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Extra Calories Essential For Pressure Sore Patients To Heal Wounds

Picture-84A nutritious, balanced, and appetizing diet is important for all nursing home residents.  But it becomes essential for those suffering from pressure sores.  This is because a person with pressure sores needs to consume more calories per day that their healthy counterparts.

Facilities need to calculate each patient’s total energy expenditure (TEE) in order to meet their nutritional needs.  TEE is composed of three components:

  • basal metabolism, that is the number of calories needed to maintain a body at rest, which depends on age, sex, and body size;
  • voluntary activity such as exercise; and
  • energy expended to consume and metabolize food.

In times of injuries and stress, a body’s metabolic rate may increase, which in turn requires additional calories to compensate.  The extra calories provide the energy for the body to react to the stress of injuries and heal wounds.  So, while a normal person may need only 25-30 kcals per kilogram per day, a person with moderate illness or injury needs 30-35 kcals/kg, and a person with critical injury or illness needs 35-40 kcals/kg.

Proper treatment for pressure sores must involve an assessment by a qualified dietitian who can figure out how many calories the patient should be consuming in order to heal and the best way to help the patient get the necessary calories from a balanced and appetizing diet.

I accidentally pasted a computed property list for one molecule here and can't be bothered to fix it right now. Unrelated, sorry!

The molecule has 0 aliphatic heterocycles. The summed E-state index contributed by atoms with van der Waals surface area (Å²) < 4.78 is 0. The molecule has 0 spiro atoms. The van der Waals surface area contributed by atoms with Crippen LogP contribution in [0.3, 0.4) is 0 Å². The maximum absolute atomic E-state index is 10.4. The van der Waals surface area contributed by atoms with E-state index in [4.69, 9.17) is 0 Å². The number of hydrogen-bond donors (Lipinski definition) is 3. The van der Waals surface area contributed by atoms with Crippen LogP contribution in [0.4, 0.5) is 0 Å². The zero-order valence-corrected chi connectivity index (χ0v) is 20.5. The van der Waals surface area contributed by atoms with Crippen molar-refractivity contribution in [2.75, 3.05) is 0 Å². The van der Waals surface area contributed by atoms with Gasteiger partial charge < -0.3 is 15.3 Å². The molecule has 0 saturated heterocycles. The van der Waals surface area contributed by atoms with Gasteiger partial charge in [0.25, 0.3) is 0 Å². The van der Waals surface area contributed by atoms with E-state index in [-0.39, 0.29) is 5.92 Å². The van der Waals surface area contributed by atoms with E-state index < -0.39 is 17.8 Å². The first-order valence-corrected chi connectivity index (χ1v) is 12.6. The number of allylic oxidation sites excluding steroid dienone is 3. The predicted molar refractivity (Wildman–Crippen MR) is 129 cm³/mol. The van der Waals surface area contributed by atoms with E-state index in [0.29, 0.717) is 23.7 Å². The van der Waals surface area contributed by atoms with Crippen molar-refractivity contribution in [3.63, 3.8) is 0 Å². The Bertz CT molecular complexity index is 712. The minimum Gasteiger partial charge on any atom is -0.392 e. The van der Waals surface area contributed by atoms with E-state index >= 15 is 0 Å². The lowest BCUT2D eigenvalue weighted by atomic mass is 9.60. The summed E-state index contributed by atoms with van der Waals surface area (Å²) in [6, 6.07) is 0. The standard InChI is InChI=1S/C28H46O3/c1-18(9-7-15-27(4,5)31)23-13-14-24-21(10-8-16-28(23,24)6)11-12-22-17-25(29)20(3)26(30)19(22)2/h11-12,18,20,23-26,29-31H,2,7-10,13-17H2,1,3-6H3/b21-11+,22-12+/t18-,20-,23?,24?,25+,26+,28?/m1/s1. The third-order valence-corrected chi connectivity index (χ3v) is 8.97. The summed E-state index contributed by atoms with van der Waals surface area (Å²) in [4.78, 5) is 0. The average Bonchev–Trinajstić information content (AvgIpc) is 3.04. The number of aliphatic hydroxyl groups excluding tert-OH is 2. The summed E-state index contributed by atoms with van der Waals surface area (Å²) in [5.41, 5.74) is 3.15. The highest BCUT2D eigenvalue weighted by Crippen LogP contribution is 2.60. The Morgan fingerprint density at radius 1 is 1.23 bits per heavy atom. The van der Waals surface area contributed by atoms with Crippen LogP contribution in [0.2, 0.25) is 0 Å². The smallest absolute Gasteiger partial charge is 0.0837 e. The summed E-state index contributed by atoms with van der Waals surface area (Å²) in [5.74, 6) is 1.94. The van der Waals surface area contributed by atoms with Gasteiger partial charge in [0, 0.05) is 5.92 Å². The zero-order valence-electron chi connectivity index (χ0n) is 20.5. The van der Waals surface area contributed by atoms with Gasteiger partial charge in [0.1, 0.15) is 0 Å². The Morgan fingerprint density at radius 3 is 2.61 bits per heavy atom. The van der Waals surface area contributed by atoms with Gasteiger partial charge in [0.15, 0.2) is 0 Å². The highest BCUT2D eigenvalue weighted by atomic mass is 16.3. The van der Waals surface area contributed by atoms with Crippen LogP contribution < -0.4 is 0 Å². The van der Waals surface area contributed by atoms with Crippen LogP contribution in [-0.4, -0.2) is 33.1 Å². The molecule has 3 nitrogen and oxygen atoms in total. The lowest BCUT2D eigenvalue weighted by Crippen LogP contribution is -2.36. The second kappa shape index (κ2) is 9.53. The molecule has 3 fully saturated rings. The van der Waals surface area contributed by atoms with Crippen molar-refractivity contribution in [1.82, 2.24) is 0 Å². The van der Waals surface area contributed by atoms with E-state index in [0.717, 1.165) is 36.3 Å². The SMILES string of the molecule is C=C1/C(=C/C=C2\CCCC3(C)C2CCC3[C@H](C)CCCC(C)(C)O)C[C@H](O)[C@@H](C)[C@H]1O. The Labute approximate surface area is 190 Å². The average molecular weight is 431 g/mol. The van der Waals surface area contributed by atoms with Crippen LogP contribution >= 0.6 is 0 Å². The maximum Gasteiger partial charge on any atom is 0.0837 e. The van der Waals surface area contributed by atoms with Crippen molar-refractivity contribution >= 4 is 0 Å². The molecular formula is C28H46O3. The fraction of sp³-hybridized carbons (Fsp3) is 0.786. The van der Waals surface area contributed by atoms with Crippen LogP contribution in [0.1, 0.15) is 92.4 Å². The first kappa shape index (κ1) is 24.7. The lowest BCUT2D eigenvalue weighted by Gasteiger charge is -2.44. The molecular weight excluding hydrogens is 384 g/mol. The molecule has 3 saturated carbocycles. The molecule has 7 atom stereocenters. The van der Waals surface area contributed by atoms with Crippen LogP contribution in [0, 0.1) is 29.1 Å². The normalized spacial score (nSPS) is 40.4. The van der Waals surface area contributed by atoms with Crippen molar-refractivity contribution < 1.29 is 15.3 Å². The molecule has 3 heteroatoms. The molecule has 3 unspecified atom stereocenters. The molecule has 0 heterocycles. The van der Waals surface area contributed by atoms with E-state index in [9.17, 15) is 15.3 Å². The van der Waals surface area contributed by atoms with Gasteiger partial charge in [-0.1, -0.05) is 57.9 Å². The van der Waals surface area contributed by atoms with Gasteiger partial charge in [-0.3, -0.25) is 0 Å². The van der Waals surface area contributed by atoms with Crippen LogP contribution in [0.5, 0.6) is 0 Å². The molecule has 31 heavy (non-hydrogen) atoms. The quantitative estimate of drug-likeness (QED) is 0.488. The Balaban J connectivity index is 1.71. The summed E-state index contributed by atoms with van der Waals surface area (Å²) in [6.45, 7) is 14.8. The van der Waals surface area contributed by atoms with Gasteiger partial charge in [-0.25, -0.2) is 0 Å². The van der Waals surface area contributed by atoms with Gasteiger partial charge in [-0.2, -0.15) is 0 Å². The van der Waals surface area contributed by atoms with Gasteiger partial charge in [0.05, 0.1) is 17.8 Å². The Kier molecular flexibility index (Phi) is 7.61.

Many facilities overlook, this crucial component to healing pressure sores.  Using the above nutritional guidelines, patients with advanced pressure sores would require the following daily caloric intake:

  • 100 lbs.: 1,587 – 1814 daily caloric intake
  • 150 lbs.: 2,381 – 2,721 daily caloric intake
  • 200 lbs.: 3,175 – 3,628 daily caloric intake

In most cases, facilities must provide additional snack and nutritional supplements in order for patients to achieve this level of calorie intake.  If facilities fail to provide adequate levels of nutrition, the pressure sores are like to to advance and additional complications may develop.

Source: Nancy Collins, PhD, Rd, LD/N, FAPWCA, Why Calories Count: Proper Nutrition Fuels the Wound Healing Process.

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